Yevgeny Prigozhin says his Wagner troops will be reduced when the battle for the Ukrainian town of Bakhmut is over. He is currently maneuvering on the domestic front in favor of Russian dictator Putin.
This is stated in the article of The New York Times.
As his mercenaries try to complete the capture of Bakhmut, Prigozhin is increasingly turning his attention to the Russian domestic front, in what analysts see as an attempt to provide political distance from the grueling struggle on the battlefield.
He said that his fighting force would take a backseat after the fight for Bakhmut is over to "gradually reboot, to shrink." He also added in a video message published on March 11 that Wagner "will turn into an army with an ideology, and this ideology will be a struggle for justice."
It is noted that such statements coincided with other recent statements that Putin's "chef" wants to abandon his status as a military leader and play a greater role in Russian society.
Last week, Wagner, which had been operating in secrecy until last year, announced that it would open recruitment centers in 42 Russian cities, despite the decline in the number of veterans who form the backbone of its forces. The Wagnerites also recently opened a patriotic youth club called "Little Wagnerite" and organized an exhibition of wartime paintings.
This change coincides with a wave of speculation about Prigozhin's political ambitions, as he combines upbeat statements and criticism of the Russian army with a close eye for the Russian hierarchy - and respect for President Putin.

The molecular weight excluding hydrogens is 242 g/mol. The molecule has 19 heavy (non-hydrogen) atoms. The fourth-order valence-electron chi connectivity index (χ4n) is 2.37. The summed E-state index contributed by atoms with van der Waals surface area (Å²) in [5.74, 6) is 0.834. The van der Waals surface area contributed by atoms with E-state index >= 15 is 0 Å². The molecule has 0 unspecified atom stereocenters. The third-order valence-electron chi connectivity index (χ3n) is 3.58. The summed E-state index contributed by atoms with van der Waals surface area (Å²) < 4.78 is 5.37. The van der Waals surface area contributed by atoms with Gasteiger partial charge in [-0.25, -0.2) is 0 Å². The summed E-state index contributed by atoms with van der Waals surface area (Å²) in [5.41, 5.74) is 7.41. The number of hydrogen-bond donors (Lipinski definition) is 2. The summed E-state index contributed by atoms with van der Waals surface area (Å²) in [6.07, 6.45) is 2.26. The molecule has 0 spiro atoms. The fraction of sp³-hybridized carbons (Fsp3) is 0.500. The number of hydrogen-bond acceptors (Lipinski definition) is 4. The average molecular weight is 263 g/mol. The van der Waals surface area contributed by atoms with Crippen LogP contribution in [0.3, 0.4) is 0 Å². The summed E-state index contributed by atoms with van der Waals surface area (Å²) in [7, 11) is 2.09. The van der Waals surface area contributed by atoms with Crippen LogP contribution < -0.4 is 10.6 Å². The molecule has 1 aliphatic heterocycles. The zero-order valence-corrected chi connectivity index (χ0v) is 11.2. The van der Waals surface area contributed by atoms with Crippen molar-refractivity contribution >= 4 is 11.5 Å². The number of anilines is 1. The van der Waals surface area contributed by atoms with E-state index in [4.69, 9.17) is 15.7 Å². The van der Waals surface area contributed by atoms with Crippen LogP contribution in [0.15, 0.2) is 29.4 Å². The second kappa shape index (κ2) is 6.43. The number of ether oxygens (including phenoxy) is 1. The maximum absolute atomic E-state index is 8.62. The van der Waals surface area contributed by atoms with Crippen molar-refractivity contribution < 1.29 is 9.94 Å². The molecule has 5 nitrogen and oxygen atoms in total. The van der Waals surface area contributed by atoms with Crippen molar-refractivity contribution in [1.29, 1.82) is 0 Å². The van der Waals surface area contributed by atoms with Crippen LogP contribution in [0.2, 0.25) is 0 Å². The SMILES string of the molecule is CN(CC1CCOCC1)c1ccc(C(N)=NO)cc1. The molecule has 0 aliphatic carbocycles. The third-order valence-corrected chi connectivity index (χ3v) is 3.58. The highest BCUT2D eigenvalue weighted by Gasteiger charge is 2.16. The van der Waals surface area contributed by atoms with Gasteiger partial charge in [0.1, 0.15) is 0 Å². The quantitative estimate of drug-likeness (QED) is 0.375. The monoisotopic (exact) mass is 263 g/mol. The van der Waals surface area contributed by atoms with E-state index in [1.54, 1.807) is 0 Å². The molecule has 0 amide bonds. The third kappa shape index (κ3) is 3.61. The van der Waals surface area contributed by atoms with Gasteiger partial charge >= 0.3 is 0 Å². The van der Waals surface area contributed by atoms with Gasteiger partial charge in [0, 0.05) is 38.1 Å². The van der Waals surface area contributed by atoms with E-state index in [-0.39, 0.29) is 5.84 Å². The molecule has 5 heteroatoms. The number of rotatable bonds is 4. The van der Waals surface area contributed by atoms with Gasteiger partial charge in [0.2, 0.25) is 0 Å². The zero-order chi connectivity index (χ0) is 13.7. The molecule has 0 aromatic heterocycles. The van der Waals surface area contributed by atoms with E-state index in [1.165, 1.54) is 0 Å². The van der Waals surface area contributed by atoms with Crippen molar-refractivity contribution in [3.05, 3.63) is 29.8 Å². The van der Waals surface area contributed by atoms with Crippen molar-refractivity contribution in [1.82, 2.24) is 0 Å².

"He sees his future as threatened, and he's trying to find a place for himself after Bakhmut in a large-scale war," said Jack Margolin, a Washington-based expert on Russian private military companies.
At the same time, Prigozhin has stepped up efforts to demonstrate broad support for Wagner among Russian businessmen, politicians and military personnel.
Last week, he publicly thanked Russia's industry minister and the head of the military-industrial conglomerate Rostec for providing the ammunition.
Over the past few months, he has also made public his ties to regional officials and nationalist politicians on the periphery of Putin's political system, as well as other pro-Russian paramilitary leaders. The Wagnerites were supported by the governor of the Kursk region, Roman Starovoit, who received training at the group's base in January.
It is worth noting that his region is often the target of Ukrainian drones and missiles.
Analysts say that such alliances could be a prelude to Wagner's transformation into a political movement that will help Putin achieve his goal of mobilizing Russian society for a long war through recruitment and propaganda campaigns.
Author - Serhii Kolomiets, 15/03/2023